(ATF) – As the number of American’s infected with coronavirus climbed above that in China, the dollar was on course for its worst week since 2009.
At one point in Asian trading on Friday, the US dollar index (DXY) hit a low of 98.8540, down more than 3.5% for the week. It rallied in late afternoon as US stock futures declined, but it would take another significant dollar liquidity squeeze for the greenback's week to look a whole lot better.
Of course, it's not only or not even mainly the coronavirus avalanche burying New York that's causing the declines. Stress in cross-currency basis markets has eased greatly due to determined central bank actions and that has dominated other causes.
But the differential in coping with the coronavirus between the US and China is becoming an increasingly important factor.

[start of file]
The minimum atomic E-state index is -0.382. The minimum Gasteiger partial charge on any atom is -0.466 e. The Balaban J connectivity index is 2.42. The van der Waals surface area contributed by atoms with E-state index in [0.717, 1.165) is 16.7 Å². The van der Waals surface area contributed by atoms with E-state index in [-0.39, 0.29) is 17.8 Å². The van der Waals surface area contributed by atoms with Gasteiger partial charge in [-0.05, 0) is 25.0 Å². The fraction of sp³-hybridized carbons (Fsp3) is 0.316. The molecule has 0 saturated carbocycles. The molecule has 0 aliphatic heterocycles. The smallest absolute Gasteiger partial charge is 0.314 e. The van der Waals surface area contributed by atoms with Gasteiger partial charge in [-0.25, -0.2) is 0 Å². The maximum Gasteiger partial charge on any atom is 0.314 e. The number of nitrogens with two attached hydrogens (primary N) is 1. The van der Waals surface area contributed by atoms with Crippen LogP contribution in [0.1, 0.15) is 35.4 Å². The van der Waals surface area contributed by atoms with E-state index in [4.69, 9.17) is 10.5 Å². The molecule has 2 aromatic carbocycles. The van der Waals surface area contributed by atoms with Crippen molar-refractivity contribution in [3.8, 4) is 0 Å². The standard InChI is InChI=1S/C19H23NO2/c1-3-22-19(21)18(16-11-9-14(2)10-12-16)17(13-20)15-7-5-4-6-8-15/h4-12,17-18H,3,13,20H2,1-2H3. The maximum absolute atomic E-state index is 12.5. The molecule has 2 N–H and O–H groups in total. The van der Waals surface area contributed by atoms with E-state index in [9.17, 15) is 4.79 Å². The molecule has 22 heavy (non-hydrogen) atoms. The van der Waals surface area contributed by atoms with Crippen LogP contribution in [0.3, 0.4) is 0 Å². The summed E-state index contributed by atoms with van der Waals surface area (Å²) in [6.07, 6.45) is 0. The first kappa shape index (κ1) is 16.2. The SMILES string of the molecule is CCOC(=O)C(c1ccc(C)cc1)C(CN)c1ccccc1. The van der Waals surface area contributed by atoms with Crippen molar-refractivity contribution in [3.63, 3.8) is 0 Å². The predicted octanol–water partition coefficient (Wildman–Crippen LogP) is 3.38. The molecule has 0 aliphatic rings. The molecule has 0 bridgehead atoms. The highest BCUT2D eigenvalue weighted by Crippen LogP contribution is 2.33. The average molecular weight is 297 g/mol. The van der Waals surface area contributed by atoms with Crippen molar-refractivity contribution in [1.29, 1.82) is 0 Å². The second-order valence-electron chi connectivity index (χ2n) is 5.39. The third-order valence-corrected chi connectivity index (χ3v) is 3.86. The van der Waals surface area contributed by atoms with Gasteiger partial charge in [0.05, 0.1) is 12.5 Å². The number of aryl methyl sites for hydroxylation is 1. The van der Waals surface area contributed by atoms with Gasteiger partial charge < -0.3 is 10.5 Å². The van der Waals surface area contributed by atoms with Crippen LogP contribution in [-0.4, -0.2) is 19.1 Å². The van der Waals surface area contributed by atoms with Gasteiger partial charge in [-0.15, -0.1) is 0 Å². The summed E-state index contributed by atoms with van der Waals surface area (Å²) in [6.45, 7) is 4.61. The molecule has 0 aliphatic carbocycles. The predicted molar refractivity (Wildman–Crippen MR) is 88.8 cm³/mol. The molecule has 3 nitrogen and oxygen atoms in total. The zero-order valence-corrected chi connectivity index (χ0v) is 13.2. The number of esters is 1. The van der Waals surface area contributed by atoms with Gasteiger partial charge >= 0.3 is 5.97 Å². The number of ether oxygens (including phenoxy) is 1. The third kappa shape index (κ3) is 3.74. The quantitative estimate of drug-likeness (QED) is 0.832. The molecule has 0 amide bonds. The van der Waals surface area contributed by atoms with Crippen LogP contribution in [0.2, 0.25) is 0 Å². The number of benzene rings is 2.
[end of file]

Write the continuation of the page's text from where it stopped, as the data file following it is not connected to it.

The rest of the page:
Yuan central parity was set at 7.0427, stronger than Thursday, and the highest since March 18. In the course of the day, the Chinese currency weakened towards 7.08 as the DXY made a comeback on the US futures' decline.
But this is all well within the CNY trading range of 7.05 to 7.11 since March 18.
Where do we go from here? I expect DXY to continue on a modest declining path as the dollar shortage eases further and demand decreases with US economic near-term prospects.
The longer term outlook? Being held hostage to dollar supply is not the greatest of experiences for markets and governments. It remains to be seen if China makes the most of this opportunity to enhance the RMB's reserve status.